In a sermon on May 28, 1933, Dietrich Bonhoeffer said, “What is the use of the church, if [is it] only left to wait? No, our church ought to have something. We want to see something in our church…The priest is not driven out, he is told: “Do your duty!” “Preserve religion for the people, give them worship services”…[Aaron] looks to his office, to his consecration, he looks to the people. He understands their impatience, they thirst for action, and their pious raging only too well – and he yields…
“The human race is ready for any sacrifice in which it may celebrate itself and worship its own work…” Quoted by Eberhard Bethge in his book, Dietrich Bonhoeffer, A Biography; pages 282 – 283.
I hope I have repented of trying to make things happen in the Kingdom of God. I hope I have repented of trying to take the place of God among the people of God. I hope I have repented of trying to create a certain experience. I hope I have repented of not abiding in the Vine. And I hope I have repented of making golden calves.
We condemn idol makers, and yet what idols do we make and worship? Ours can be more entertaining, more seducing, more acceptable, more pragmatic, than little figurines or towering statues. There is nothing quite like the idol of the heart, and within the temple of the heart there is nothing quite like the idol of self. Yes, we want to celebrate ourselves and worship our works – we will not wait for God, we will not wait for Christ – and so we wander – never entering the inheritance but always deceiving ourselves that our next idol will be the solution to our problems, that it will bring us to the pinnacle of success, that it represents the portal into the promised land.
Sadly, one of the idols we contend with is the politicizing of the church – we abandon our prophetic calling for the allure of the political arena; we drape the Cross of Christ with nationalism and in doing so cloak the Cross in darkness, obscuring its message. We evoke the idol of mythical national history without critique, demanding prophets who tell us what we want to hear, that which justifies our own thinking and which spares us Biblical reflection. We engage in eisegesis with the Bible and with history – we are the great manipulators. Those who call us to critique are met with aspersions and sarcasm – no matter their credentials – they are accused of having “agendas” when all they ask us to do is to examine the facts – to at least be open to the possibility that there may be more to the story.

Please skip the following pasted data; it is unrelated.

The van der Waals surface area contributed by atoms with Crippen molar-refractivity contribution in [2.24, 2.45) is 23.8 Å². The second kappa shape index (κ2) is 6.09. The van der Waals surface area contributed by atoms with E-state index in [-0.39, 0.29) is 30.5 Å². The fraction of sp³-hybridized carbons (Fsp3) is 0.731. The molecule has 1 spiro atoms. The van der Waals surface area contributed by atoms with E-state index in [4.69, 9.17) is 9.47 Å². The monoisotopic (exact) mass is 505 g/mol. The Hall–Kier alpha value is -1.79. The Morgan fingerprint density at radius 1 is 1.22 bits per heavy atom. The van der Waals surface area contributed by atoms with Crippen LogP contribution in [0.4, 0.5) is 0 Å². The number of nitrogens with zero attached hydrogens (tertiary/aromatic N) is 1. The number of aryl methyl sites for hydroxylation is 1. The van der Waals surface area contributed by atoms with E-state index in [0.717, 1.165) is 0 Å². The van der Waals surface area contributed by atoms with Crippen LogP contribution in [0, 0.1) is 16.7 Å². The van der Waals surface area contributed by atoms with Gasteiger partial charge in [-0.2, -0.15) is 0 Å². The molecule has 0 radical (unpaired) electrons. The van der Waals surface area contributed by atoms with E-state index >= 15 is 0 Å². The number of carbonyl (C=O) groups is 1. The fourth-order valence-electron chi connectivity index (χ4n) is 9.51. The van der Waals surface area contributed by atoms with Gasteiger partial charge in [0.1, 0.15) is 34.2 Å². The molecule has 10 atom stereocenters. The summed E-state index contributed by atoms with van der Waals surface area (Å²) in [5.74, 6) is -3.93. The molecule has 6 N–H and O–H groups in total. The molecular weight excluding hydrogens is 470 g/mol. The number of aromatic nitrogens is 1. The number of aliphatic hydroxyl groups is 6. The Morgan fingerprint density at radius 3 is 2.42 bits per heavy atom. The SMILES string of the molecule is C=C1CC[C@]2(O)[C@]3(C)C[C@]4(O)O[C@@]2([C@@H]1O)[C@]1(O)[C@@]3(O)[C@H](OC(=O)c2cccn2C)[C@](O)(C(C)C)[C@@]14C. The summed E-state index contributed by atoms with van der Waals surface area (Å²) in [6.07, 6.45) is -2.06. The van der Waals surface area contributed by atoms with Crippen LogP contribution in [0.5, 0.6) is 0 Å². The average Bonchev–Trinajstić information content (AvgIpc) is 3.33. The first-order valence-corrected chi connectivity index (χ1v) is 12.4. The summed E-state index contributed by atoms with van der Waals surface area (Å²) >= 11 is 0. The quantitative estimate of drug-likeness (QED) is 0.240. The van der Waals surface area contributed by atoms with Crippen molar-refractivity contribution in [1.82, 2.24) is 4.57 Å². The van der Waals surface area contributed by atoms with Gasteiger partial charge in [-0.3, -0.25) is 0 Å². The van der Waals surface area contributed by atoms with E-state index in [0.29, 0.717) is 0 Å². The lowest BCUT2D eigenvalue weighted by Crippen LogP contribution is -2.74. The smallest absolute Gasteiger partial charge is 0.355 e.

A couple of years ago I read a popular biography of Bonhoeffer [not the one by Eberhard Bethge]. It was so poorly written that I had to force myself to read it. Last year, when I discussed it with a friend whom I respect and found that he liked the book I decided to read it again – maybe my first impressions were wrong. The second time around I found the book just as poorly written, both from a literary perspective and from an historical one. Little wonder that Bonhoeffer scholars and historians have problems with this particular biography, suggesting that the author created Bonhoeffer in an American evangelical image. This same author now has a popular book about America and God and liberty; and even though historians such as Robert Tracey McKenzie (Wheaton College) and John Fea (Messiah College) have, I think, demonstrated flaws in the book, there are people reading the book who not only do not want to consider any critique of the book, some have attacked these historians – not with reasoned historical analysis, but rather with sarcasm and belittlement.
The context of Bonhoeffer’s sermon was the alignment of the German church with Nazism – draping the Cross with the flag. Bonhoeffer was in the minority of pastors and theologians in standing against this alignment. Most of us have either worshipped, or been tempted to worship, at the Golden Calf of mythological nationalistic history – this is history that either does not recognize the sin of the nation, or minimizes national sin. I have worshipped that calf.
Whether is it religious activity, the pressure to be religiously successful, the desire for numbers at the expense of people actually knowing Jesus Christ in discipleship; or the intoxication of political power and nationalistic fever that lacks repentance, holiness, righteousness, and justice – I hope I have repented of this…for I have worshipped at these altars, and sadly have at times been vehement that others worship with me…thereby missing the Christ of the Cross and the Cross of Christ.
Only Jesus Christ can justify us; not our religious activity and success, and certainly not our national history.